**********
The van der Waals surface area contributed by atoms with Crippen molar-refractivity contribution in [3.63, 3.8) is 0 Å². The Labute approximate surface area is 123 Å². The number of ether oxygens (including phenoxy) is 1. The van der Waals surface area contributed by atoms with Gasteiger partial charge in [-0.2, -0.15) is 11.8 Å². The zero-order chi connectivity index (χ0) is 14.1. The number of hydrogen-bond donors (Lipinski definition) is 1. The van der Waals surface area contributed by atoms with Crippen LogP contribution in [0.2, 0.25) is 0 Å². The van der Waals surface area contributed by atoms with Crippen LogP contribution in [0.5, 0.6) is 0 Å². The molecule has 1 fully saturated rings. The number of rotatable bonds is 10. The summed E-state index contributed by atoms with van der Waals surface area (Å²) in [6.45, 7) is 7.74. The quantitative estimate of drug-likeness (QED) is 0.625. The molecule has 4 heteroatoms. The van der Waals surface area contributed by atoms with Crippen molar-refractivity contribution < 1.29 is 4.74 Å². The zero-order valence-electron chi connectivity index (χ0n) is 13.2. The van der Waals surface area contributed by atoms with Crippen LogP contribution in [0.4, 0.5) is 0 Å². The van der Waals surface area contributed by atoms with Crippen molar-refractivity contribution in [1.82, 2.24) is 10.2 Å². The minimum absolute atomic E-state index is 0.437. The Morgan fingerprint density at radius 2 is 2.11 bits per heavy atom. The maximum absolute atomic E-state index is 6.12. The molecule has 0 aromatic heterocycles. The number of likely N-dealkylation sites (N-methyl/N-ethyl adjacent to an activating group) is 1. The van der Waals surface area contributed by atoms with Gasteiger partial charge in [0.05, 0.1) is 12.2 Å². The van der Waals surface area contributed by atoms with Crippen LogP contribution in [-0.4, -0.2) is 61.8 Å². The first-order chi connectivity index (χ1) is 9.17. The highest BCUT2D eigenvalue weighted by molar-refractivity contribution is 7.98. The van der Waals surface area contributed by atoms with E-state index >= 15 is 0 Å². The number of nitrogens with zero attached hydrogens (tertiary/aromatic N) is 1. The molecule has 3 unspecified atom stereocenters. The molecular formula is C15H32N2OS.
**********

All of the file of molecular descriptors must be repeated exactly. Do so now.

The van der Waals surface area contributed by atoms with Crippen molar-refractivity contribution in [3.63, 3.8) is 0 Å². The Labute approximate surface area is 123 Å². The number of ether oxygens (including phenoxy) is 1. The van der Waals surface area contributed by atoms with Gasteiger partial charge in [-0.2, -0.15) is 11.8 Å². The zero-order chi connectivity index (χ0) is 14.1. The number of hydrogen-bond donors (Lipinski definition) is 1. The van der Waals surface area contributed by atoms with Crippen LogP contribution in [0.2, 0.25) is 0 Å². The van der Waals surface area contributed by atoms with Crippen LogP contribution in [0.5, 0.6) is 0 Å². The molecule has 1 fully saturated rings. The number of rotatable bonds is 10. The summed E-state index contributed by atoms with van der Waals surface area (Å²) in [6.45, 7) is 7.74. The quantitative estimate of drug-likeness (QED) is 0.625. The molecule has 4 heteroatoms. The van der Waals surface area contributed by atoms with Crippen molar-refractivity contribution < 1.29 is 4.74 Å². The zero-order valence-electron chi connectivity index (χ0n) is 13.2. The van der Waals surface area contributed by atoms with Crippen LogP contribution in [0.4, 0.5) is 0 Å². The van der Waals surface area contributed by atoms with Crippen molar-refractivity contribution in [1.82, 2.24) is 10.2 Å². The minimum absolute atomic E-state index is 0.437. The Morgan fingerprint density at radius 2 is 2.11 bits per heavy atom. The maximum absolute atomic E-state index is 6.12. The molecule has 0 aromatic heterocycles. The number of likely N-dealkylation sites (N-methyl/N-ethyl adjacent to an activating group) is 1. The van der Waals surface area contributed by atoms with Gasteiger partial charge in [0.05, 0.1) is 12.2 Å². The van der Waals surface area contributed by atoms with Crippen LogP contribution in [-0.4, -0.2) is 61.8 Å². The first-order chi connectivity index (χ1) is 9.17. The highest BCUT2D eigenvalue weighted by molar-refractivity contribution is 7.98. The van der Waals surface area contributed by atoms with E-state index >= 15 is 0 Å². The number of nitrogens with zero attached hydrogens (tertiary/aromatic N) is 1. The molecule has 3 unspecified atom stereocenters. The molecular formula is C15H32N2OS.